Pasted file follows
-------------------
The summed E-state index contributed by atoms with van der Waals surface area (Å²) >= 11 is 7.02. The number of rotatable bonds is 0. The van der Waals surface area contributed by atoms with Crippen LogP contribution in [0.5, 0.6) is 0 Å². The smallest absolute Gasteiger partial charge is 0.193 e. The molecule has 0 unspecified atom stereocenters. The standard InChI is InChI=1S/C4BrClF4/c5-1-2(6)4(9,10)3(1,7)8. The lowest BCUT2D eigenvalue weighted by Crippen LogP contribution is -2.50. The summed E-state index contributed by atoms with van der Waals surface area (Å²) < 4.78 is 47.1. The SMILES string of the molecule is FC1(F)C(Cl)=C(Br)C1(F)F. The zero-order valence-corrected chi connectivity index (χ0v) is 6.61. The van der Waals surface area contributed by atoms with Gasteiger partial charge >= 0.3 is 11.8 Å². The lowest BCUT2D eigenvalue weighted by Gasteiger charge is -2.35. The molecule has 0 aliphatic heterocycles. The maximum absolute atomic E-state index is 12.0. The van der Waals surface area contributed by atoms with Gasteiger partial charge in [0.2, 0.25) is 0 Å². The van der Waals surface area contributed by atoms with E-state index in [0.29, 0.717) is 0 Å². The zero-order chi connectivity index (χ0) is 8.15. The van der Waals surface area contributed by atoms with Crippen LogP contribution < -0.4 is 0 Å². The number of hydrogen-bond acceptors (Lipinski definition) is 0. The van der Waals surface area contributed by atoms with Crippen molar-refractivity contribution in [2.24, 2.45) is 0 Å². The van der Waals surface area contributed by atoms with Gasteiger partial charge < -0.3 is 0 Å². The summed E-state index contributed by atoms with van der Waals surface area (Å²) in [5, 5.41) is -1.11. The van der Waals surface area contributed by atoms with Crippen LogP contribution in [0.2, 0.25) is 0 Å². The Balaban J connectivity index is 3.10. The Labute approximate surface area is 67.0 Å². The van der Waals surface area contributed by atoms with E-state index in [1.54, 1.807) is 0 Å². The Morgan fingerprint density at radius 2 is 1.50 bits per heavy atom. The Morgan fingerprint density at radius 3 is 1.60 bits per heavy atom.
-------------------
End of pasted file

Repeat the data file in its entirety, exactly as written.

The summed E-state index contributed by atoms with van der Waals surface area (Å²) >= 11 is 7.02. The number of rotatable bonds is 0. The van der Waals surface area contributed by atoms with Crippen LogP contribution in [0.5, 0.6) is 0 Å². The smallest absolute Gasteiger partial charge is 0.193 e. The molecule has 0 unspecified atom stereocenters. The standard InChI is InChI=1S/C4BrClF4/c5-1-2(6)4(9,10)3(1,7)8. The lowest BCUT2D eigenvalue weighted by Crippen LogP contribution is -2.50. The summed E-state index contributed by atoms with van der Waals surface area (Å²) < 4.78 is 47.1. The SMILES string of the molecule is FC1(F)C(Cl)=C(Br)C1(F)F. The zero-order valence-corrected chi connectivity index (χ0v) is 6.61. The van der Waals surface area contributed by atoms with Gasteiger partial charge >= 0.3 is 11.8 Å². The lowest BCUT2D eigenvalue weighted by Gasteiger charge is -2.35. The molecule has 0 aliphatic heterocycles. The maximum absolute atomic E-state index is 12.0. The van der Waals surface area contributed by atoms with Gasteiger partial charge in [0.2, 0.25) is 0 Å². The van der Waals surface area contributed by atoms with E-state index in [0.29, 0.717) is 0 Å². The zero-order chi connectivity index (χ0) is 8.15. The van der Waals surface area contributed by atoms with Crippen LogP contribution < -0.4 is 0 Å². The number of hydrogen-bond acceptors (Lipinski definition) is 0. The van der Waals surface area contributed by atoms with Crippen molar-refractivity contribution in [2.24, 2.45) is 0 Å². The van der Waals surface area contributed by atoms with Gasteiger partial charge < -0.3 is 0 Å². The summed E-state index contributed by atoms with van der Waals surface area (Å²) in [5, 5.41) is -1.11. The van der Waals surface area contributed by atoms with Crippen LogP contribution in [0.2, 0.25) is 0 Å². The Balaban J connectivity index is 3.10. The Labute approximate surface area is 67.0 Å². The van der Waals surface area contributed by atoms with E-state index in [1.54, 1.807) is 0 Å². The Morgan fingerprint density at radius 2 is 1.50 bits per heavy atom. The Morgan fingerprint density at radius 3 is 1.60 bits per heavy atom.